A359 Randomly Stalling

While in-flight from EIDW-KJFK, I reached my cruising altitude of 40,000ft in the A350. Then, at M.84, my plane started rocking inexplicably from side to side, and losing speed. I was away when this happened and only know it from my replay. I reached it in time to slow down the altitude loss and eventually settle the plane at M.60 and 36,000ft. I set the altitude to 40,000 again and the speed to M.80 to try get back on track. I went away again, for breakfast. When I came back I found my plane had stalled again and crashed. I also got a violation. How does a plane stall at cruising speed and does anyone have an idea why this happened?


From the sounds of it you were too heavy for your cruise altitude, you should step climb to avoid this happening. Also, no plane randomly stalls.

Here’s a tutorial by Matt on step climbing

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check the weight of the aircraft or speed

I did stepclimb. Thanks anyway

Hmm, how far into the flight did you do the climb up to FL400?

Weight: I don’t know
Speed: M.83 at the time of the first speed loss

Well I stepclimbed all the way to FL320 and then went direct to FL400. I was about 200NM into the flight. I’ll have a read of the thread.

You should have stayed at FL320 for longer as climbing from FL320 to FL400 in one shot, 200NM after departure and all while being heavy, sounds like a disaster waiting to happen.


You are too heavy for FL400. Also cruise for A350 is .85-.86

BTW I did some fuel testing a while back. At .85, the highest efficient altitude is FL340 for some reason.

Thanks! Appreciate it

At what weight were you at when you figured this out? Do you have any fuel flow numbers by chance? I’m curious cause FL340 is really low for an A350-even with a heavy load IRL they usually go up to at LEAST FL360/380 initially and then wind up at FL400/410.

Something similar to this happens in the A330-300. The power to weight ratio at cruise seems super low-there’s plenty of power at takeoff for even reduced takeoffs, but trying to go the normal A330 cruise speeds of M.80-M.82 at say an initial level of FL360 is taxing on the engines-they run at 100% THR/Max N1%

It seems like the “coffin corner” as it were is narrower in IF than it would be IRL. I’m wondering if this is something Laura can tweak down the line in future updates to make it more realistic.

Even DL295-an A359 from ATL-NRT (~14:00) almost always (with exceptions for weather avoidance it would seem) starts out at an initial cruise level of FL360 and then step climbs about 2-3 hours later to FL380 then stays for an extended period (4-5 hours) at FL380 and winds up at FL400-410 by the tail end of the flight. But again-the initial is FL360 95% of the time it seems (I checked samplings of flights over the last month or so)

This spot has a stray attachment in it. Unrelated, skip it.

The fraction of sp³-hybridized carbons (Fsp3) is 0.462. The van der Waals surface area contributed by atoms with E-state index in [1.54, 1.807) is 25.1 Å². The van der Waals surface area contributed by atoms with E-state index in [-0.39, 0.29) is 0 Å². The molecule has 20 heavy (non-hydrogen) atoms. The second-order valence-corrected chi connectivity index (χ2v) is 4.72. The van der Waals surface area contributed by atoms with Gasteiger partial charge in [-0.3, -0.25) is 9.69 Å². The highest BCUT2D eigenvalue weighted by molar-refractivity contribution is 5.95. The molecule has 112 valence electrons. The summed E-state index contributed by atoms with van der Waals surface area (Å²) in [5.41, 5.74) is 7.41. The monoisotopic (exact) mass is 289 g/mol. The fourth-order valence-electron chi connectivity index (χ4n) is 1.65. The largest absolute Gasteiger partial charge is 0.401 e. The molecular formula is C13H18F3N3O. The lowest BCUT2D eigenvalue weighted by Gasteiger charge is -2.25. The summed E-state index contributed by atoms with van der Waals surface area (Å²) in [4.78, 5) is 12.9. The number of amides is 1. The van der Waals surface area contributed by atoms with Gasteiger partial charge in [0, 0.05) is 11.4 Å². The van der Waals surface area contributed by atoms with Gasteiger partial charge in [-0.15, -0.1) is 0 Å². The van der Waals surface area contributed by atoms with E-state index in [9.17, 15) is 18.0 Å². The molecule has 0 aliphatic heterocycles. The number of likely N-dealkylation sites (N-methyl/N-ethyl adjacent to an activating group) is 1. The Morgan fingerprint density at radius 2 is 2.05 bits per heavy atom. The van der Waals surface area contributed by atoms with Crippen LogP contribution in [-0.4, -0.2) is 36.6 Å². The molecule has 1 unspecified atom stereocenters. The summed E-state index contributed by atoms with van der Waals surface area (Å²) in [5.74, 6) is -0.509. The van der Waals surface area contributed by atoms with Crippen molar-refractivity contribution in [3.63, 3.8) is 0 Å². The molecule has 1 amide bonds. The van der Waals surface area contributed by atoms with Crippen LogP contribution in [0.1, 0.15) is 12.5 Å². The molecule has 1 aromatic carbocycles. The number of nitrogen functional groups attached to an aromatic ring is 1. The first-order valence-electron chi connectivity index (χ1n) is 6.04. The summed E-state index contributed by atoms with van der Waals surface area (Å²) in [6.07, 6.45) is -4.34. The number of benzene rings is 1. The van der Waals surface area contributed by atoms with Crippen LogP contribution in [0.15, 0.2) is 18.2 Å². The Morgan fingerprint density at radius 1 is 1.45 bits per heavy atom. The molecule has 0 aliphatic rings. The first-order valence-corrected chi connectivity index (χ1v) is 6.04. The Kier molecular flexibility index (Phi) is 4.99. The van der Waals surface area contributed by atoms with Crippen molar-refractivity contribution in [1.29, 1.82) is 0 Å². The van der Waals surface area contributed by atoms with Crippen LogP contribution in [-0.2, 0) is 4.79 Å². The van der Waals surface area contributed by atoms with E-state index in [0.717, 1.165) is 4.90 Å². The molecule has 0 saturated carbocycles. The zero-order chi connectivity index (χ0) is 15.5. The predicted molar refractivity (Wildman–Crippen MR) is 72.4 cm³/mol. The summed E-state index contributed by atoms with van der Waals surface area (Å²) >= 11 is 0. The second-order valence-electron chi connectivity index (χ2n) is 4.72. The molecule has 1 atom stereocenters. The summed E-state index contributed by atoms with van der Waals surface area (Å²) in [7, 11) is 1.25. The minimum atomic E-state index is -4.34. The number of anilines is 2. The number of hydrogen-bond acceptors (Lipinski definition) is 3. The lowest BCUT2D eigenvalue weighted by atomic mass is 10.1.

I’m like you with the A350 with which I fly regularly. I also used to make it climb to an altitude of 40000fts with a speed of M 0.86
However, to avoid the inconvenience you have experienced, I do not do it from takeoff. I do it step by step and depending on the weather, taking into account especially the force of the winds and the weight of the plane because in general I have 325 passengers and a freighter of 21,059 and I always put the equivalent of two hours more than the expected flight time in terms of fuel. So, if my flight lasts 2 hours I will put 4 hours of fuel.

At takeoff so I always raise it to 35000fts with a speed of M 0.85 then I wait to see its behavior, the zones of turbulence if they are present then approximately 20 to 30 minutes at this rate I raise it to 38000fts if I am in corridors with strong winds or directly at 40000fts if I am on a calm weather. And from that moment on, I can go do something else with the assurance that I won’t find my plane in the middle of a crash.

I am not telling you that it is the most relevant solution because it all depends on your own parameters including the weight of the plane and the weather but I work in this way and so far I have had no problems. Good luck.

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Yes this happend to me in the 777 it’s like a wind shear kind if thing and the autopilot being garbage and at 40,000ft you could be too heavy and delicate movements like this in high altitudes can and will cause speed loss and you probably got the violation while stalling (if you havent figured)

When the A350 came out I did some testing at M85 and different fuel/FL combinations. At anything above 190t, flying above FL350 was inefficient.
I did a 10000nm+ flight at FL310 and 330 so defnitely not gonna run out of fuel.

Does trim affect A350 fuel by any chance (in IF)? I know it does not on other planes (at least not that I know of).

Too slow for cruising speed on an A350, A350 cruising speed is Mach0.85

Theoretically it SHOULD-if you don’t zero out the trim (magenta bar) at cruise, you’re interrupting/not optimizing airflow. In addition, iirc the A350 has drooped ailerons and flaps during cruise to optimize the wing-the lack of simulating that could be part of the reason she can’t get up and go like she should. The A330 on the other hand seems to be a power to weight thing.

I just did a test and it does not in IF. Apparently IF just implements trim as a constant elevator input. The only reason to use trim is to prevent AP on certain planes (like a380) from crashing the plane.

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